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Paying Homage to the Pioneers, Explores the OGs of Craft Beer

OGs of Craft Beer Staff

We at thoroughly enjoy covering craft beer trends and showcasing the newest beers. But, before terms like Brut, Milkshake, New England and even BBA entered the brewing-industry lexicon, beer fans were thrilled to taste Ambers, Pale Ales and some mysterious beer that may or may not have arrived from India. So, for one month, we are going to take time to remember some of those OGs of Craft Beer — the brews that made it all possible.

An OG beer showcase will publish each day for the next several weeks. It would be a daunting task to cover them all (we are discussing less than one-half of the beers on our list), but our writers selected beers near and dear to their heart, ones that were often gateway beers that lead to our love of craft. We hope you enjoy our homage to the abridged list of classics.

The OGs of Craft Beer

This list is updated daily. Check out each showcase below to discover the stories behind each of these important brews.

Stay tuned for more…


If you don’t know the modern craft beer story, here’s a brief historical overview.

Most trends in history are cyclical, and the public’s fascination with American craft beer is no different. Believe it or not, more than 4,000 breweries existed in the 1870s, but consolidation, and eventually Prohibition lead to a sharp decline, cutting that number to only a handful of breweries over the next decade. Though some breweries were able to survive Prohibition shifting production to root beer and sodas, the number of breweries in America would not eclipse 1000 for several decades.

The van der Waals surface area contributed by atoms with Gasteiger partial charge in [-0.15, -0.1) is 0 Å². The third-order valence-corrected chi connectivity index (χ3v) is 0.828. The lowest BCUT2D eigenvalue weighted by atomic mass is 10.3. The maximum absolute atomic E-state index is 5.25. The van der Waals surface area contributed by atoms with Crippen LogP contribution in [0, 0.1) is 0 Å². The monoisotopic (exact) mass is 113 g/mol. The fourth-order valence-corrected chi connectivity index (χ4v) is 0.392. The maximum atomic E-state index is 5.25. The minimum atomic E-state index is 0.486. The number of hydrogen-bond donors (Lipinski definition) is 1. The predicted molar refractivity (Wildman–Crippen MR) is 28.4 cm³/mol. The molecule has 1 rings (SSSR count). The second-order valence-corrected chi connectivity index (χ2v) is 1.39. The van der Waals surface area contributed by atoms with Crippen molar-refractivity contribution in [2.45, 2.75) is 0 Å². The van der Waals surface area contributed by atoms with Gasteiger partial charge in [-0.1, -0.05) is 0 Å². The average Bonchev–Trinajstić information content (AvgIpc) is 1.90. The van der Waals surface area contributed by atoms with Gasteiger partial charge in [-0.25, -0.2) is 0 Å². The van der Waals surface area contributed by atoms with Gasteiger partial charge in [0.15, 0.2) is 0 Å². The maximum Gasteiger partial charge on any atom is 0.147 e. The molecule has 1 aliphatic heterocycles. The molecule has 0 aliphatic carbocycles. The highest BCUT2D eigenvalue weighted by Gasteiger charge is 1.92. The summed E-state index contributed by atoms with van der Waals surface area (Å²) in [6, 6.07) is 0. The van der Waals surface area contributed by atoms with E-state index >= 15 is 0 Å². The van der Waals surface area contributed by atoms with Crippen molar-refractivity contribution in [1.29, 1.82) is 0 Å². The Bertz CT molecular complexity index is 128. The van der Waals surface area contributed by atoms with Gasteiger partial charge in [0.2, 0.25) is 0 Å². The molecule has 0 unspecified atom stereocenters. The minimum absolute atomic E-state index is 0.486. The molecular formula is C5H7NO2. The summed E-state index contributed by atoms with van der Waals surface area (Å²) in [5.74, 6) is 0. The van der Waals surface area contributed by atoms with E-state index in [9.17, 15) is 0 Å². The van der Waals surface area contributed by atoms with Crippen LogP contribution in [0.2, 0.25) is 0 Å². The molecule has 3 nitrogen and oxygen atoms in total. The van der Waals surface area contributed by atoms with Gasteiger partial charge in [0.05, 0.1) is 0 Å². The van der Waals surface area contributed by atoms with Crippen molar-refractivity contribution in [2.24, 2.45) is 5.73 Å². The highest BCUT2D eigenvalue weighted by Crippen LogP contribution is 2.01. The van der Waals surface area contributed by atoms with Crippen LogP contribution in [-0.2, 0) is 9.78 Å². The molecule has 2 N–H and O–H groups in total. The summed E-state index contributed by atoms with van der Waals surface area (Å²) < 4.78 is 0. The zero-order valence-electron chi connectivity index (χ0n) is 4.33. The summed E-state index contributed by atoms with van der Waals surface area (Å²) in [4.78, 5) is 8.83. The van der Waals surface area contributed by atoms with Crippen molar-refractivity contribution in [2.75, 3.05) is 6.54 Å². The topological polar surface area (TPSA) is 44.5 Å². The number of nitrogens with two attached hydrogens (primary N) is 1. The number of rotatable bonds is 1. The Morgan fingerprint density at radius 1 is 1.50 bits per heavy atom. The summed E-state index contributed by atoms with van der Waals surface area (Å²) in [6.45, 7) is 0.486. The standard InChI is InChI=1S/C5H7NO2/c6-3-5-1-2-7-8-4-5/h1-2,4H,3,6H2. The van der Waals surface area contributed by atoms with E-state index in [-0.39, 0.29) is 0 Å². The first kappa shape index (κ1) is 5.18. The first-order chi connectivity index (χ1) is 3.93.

By 1983, the count fell to 51 brewing conglomerates operated 80 breweries and one year later, in 1984, the number dwindled even further to a paltry 44 brewing concerns (operating a mere 83 breweries). Anheuser-Busch, Miller, Heilmann, Stroh, Coors and Pabst controlled 92% of the market.

So what did beer drinkers do? Well, for one, they turned to imports.

In fact, even before the 1980s, imported beers grew by 300%, compared to a 35% increase in domestic sales during the period of 1970 – 78.

Meanwhile, even as the American brewing scene was bottoming out, the winds of change were upon us. For instance, Fritz Maytag purchased Anchor Brewing Company in 1965 and, in 1976, The New Albion Brewery was founded in Sonoma, California.

OGs of Craft Beer
Brewers Association: Breweries 1887 – 2012

The desire for better beer also pushed Congress in 1978 to pass a law that allowed for brewing at home. Congress followed that in 1982 by removing two laws inspired by the Anti-Saloon league during Prohibition that prevented one from selling beer on its premises or simultaneously serving food — the brewpub was back.

And so was craft beer.

By 1994, only 10 years after the U.S. hit its all-time low of 83 breweries, California alone boasted of 84 breweries. And of course, in 2018, we have more than 6,500 breweries and an even greater wealth of craft beer bars, bottle shops, homebrew stores, beer festivals, etc.